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4 thoughts on “Creating an Online Learning Experince

  1. Rosa Gallardo says:

    Daniel,
    As you have suggested technology is one of the key aspects in an online learning by the fact that online activities need technology; I agree with you on this matter. It is indispensable that the facilitator and learners must get familiar with the use of the CMS/LMS/LCMS. Also learners should know the goals and expectations of the course, as well as their own goals and expectations. In the first week is very important to engage the students in an online learning and experience how it will be conducted. One of the ways is to use icebreakers that allow learners to know the facilitator and fellow classmates.
    In this week, I read a summary of the Emerging Trends & Technologies in the Virtual K-12 Classroom course, and I found very interesting how Melissa Loble (2014) have addressed questions that learners may have. She added a FAQ section. I will add that section to my getting acquainted Web page because it will clarify the learner expectations and trigger more questions. What is your opinion in that regard?
    -Rosa
    Reference
    Loble, M. (2014). Emerging Trends & Technologies in the Virtual K-12 Classroom. Retrieved from https://www.coursera.org/course/k12virtualtrends

    • Rosa,

      I think that sounds like a great idea and as long as the questions or general course questions I feel that could work in any course. To simplify things for you if you were teaching more than one course would be to have general questions student may ask in any course saved as a template and then add more specific course questions through the semesters. This would allow you to build a string FAQ for each session. One word of warning though, when creating and using these FAQs in multiple semester always make sure you are going through them and updating the information and getting rid of old questions that may not apply anymore, this will allow you to have a up to date list as well as help keep the size of the document from becoming to large. As we have learned in the past online learners can be intimidated by large articles or long videos and choose to not watch them or to skim through. With this in mind would you set a size limit for your FAQs? Maybe only allow yourself to have a certain number of questions so therefore you can have the most important questions featured with out giving the students a large document to peruse. One last idea is to make sure the students can access the question the want to read quickly, I would suggest a index at the beginning with links to the questions for quick navigation if needed.

  2. Daniel,

    Thank you for sharing your thoughts on the three questions posed in class. I specifically agree with your perspective regarding the importance of a strong introduction/biography. I agree that a good introduction provides a foundation for which the learners gain confidence from. The text supports your thoughts by stating that “it is imperative that the trust-building process is established at the social level so that content discussions can be open and substantive” (Boettcher, p. 54). The social presence that the introduction provides creates transparency that you would not get otherwise. I also think it’s just as important that learners share information with each other to build the same level of trust.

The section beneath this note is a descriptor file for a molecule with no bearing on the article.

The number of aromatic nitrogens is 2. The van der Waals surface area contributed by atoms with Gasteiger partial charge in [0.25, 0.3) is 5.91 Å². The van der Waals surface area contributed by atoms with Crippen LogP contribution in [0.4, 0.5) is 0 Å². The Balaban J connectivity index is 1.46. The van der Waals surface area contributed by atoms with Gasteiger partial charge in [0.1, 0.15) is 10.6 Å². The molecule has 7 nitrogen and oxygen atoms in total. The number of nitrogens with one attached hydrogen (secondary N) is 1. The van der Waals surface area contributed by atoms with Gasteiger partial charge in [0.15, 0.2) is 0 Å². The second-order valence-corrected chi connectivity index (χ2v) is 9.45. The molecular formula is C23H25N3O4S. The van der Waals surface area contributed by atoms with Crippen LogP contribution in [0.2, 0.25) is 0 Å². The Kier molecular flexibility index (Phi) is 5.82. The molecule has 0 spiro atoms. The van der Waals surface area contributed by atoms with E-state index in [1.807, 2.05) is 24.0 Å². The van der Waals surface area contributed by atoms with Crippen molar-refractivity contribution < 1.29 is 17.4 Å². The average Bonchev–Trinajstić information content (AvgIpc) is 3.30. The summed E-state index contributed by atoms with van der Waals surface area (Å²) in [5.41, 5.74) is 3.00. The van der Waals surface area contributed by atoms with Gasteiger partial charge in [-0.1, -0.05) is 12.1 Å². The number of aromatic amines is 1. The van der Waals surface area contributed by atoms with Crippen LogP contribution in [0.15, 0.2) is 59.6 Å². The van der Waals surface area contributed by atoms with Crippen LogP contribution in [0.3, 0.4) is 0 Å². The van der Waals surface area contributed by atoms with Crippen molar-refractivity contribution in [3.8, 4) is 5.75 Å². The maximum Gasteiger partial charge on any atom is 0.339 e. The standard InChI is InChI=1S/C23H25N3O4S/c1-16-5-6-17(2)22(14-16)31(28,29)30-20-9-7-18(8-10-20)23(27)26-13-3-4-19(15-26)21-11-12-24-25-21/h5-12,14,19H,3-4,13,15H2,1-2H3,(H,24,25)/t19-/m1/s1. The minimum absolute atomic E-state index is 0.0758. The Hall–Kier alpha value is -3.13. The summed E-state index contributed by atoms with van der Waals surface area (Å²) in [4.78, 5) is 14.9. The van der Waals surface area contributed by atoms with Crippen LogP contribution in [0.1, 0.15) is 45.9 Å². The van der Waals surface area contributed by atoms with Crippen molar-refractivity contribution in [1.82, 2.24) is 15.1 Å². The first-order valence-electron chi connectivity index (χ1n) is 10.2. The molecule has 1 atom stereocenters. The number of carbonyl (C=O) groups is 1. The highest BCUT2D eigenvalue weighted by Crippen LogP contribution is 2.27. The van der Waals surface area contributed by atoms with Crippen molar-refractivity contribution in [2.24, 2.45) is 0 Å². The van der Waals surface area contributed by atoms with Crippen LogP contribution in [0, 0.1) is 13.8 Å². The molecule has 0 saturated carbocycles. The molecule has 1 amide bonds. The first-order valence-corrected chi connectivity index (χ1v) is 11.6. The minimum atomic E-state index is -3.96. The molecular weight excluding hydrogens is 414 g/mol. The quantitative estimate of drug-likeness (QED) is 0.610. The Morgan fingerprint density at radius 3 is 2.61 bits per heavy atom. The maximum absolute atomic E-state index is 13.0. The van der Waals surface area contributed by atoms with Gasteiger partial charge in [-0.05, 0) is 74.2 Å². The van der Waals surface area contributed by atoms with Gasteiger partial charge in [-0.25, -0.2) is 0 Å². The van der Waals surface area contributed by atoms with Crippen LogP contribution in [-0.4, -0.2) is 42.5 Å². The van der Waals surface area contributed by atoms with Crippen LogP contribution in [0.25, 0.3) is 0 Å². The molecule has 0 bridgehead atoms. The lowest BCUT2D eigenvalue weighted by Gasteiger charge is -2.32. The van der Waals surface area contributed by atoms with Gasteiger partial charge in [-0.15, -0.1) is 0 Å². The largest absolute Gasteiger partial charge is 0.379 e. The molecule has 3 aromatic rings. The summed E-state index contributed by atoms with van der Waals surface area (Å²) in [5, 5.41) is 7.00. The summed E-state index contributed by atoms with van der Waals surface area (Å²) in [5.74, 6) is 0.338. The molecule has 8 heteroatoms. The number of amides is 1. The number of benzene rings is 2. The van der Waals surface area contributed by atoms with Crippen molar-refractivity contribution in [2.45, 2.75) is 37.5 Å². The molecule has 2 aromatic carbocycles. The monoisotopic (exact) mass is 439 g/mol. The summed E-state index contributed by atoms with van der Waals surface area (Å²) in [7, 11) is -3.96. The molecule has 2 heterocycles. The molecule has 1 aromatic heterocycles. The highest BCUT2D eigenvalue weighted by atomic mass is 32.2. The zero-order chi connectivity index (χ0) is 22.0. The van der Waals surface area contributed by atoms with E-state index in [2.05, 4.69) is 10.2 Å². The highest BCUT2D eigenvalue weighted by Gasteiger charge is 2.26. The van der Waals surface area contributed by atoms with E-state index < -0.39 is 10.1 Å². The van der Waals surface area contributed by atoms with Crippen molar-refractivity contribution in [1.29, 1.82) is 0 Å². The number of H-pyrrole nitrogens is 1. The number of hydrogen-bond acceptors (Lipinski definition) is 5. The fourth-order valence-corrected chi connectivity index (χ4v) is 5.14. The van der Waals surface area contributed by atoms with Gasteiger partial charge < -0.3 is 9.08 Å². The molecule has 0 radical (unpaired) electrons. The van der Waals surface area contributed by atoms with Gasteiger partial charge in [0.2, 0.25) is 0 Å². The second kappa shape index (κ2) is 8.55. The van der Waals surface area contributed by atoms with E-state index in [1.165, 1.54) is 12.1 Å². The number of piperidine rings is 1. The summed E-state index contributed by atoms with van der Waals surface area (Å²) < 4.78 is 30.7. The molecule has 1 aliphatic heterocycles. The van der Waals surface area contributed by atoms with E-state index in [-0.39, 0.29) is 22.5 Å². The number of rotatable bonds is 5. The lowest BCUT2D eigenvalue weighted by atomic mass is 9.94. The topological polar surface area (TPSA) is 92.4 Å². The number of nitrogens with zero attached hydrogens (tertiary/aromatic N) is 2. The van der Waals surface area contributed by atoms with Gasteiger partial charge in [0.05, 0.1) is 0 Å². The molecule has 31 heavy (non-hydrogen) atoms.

Additionally, I like that you acknowledged how a course does not need to be perfect the first time out. From my experience, many instructors and IDs struggle with this, and for good reason. There is a lot of organizational pressure to deliver top quality work and we lose sight of the fact that the design phase is where the learning takes place. As an ID, I have designed several courses where I can say that the second and third time around were my best pieces of work. We are enriched with every experience that we encounter and it’s important to embrace it and adapt.

    Boettcher, J. V., & Conrad, R. (2010). The online teaching survival guide: Simple and practical pedagogical tips. San Francisco, CA: Jossey-Bass.

  3. Hi Daniel, you make a great point about having a great introduction and bio. I agree that it helps the students get to know the facilitator and can help them feel a little more comfortable in the learning environment. When I first started at Walden, even though I was comfortable in other online forum discussions, I was a little hesitant at first to participate and share my thoughts. The more I practiced, the better I felt, partly due to understanding where our professors were coming from and what they expected from the students in the course.